The vast Laikipia plains stretch from the slopes of Mt Kenya to the borders of the Rift Valley, where tourism merges heart-warming hospitality with stunning scenery, scintillating skies and wonderful wildlife.
The region is full of ranches and conservancies that are defined by exclusivity and freedom, the quintessential qualities that make Laikipia a paradise on earth.
Visitors can immerse themselves in the wilderness and enjoy the breath-taking beauty of nature.
After the Tsavo, Laikipia is the most extensive wildlife haven, a part of the Ewaso ecosystem that is home to a variety of endangered animal species, including the Grévy's zebra, reticulated giraffes and black rhinos.
Private ranches occupy more than half of the land with foreigners owning thousands of acres, which they utilise in wildlife conservation and livestock farming.
Our journey to the Agricultural Development Corporation (ADC) Mutara Ranch begins in Rumuruti town at noon. It takes about 40 minutes on the bumpy Rumuruti-Nanyuki road to Mutara shopping centre.
At the 64,000-acre ranch, there are guards manning the main gate while an electric fence and trenches are also in place to deter intruders. There are many layers of security. Maximum protection.
The ranch comprises an area of 253-square kilometres in the middle of critical wildlife migration corridors. It has a wide diversity of animals, including the big five, rare species such as Grévy's zebra, cheetah and Patas monkey. It was first established as a private ranch in 1921.
It borders the Laikipia National Park and the Kihika Ranch to the East.
As we drive on the dusty road between the main gate and the administrative offices, the serene environment welcomes us to the ranch. The chirping of birds and raucous trumpeting of elephants lift our spirits.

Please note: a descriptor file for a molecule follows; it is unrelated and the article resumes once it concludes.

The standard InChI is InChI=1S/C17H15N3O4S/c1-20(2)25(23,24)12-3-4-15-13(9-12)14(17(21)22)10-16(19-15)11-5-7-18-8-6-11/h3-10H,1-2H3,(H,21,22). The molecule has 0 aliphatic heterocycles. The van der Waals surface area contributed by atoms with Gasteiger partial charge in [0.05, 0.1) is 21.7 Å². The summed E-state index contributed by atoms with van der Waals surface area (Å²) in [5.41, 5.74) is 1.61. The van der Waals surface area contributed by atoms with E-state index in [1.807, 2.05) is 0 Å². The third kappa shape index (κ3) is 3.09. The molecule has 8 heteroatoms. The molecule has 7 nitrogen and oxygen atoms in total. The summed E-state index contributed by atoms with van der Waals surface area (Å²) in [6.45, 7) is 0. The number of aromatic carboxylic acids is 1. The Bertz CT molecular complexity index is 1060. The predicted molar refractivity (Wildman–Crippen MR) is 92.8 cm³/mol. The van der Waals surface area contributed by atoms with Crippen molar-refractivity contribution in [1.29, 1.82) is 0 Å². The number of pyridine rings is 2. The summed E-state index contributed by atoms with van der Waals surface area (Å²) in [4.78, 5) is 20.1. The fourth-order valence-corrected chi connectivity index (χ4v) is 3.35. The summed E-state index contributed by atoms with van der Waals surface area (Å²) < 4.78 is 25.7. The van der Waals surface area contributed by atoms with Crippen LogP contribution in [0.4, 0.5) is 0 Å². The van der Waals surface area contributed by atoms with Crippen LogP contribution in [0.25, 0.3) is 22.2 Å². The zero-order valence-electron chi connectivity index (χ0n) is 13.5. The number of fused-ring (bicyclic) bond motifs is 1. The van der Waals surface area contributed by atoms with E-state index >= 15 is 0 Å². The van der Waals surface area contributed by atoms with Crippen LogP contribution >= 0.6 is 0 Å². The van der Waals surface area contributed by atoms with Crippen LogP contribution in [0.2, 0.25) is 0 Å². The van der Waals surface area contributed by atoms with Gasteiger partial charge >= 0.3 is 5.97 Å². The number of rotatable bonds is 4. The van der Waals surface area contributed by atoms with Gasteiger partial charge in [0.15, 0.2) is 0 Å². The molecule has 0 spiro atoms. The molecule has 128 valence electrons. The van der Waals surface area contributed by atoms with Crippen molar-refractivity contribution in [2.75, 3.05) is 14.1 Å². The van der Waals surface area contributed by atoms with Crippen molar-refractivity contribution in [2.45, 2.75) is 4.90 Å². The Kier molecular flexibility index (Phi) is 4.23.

We are momentarily thrilled by a family of elephants strolling to a water hole. It's a scene to behold as they play with the water, splashing and spraying it with their trunks. Just like adventurous toddlers. They then come out and pose, as if waiting for a group photo. This is Laikipia.
It's touted as one of Africa's most exhilarating safari and wildlife destinations. In one section of the ranch are rusty houses, idle machines and old vehicles that give the impression of an abandoned historical site. Not at all. The old buildings serve as offices for employees running a section of the ranch.
One of the managers, Mr Benard Maranga, says a section of the property has been leased out to four individuals.
"They mainly carry out farming. The rest of the land is managed by ADC," he offers.
Two of the individuals are Musa Haji and Mark Powsy, who are both commercial farmers. They grow maize and rear beef cattle. The indigenous Boran cattle is the most popular, with an employee saying there are about 6,000.
"The ranch is home to the Boran cattle but there are also wild animals. It's a beautiful mixture. The section of land under agriculture has been leased out to farmers," he says.
The section under ADC is used as a breeding ground for Boran cattle. The beef produced is sold locally and abroad.
In 2007, ADC set aside more than 20,000 acres for integrated wildlife conservation and ecotourism. It runs the wildlife sanctuary with the Ol Pejeta Conservancy. A private wildlife area that borders Mutara Ranch, the Ol Pejeta Conservancy is home to Kenya's largest black rhino population and promotes ecotourism.
Ol Pejeta occupies about 360-square kilometres of savannah and incorporates the Sweetwaters Chimpanzee Sanctuary.
Leases secretly signed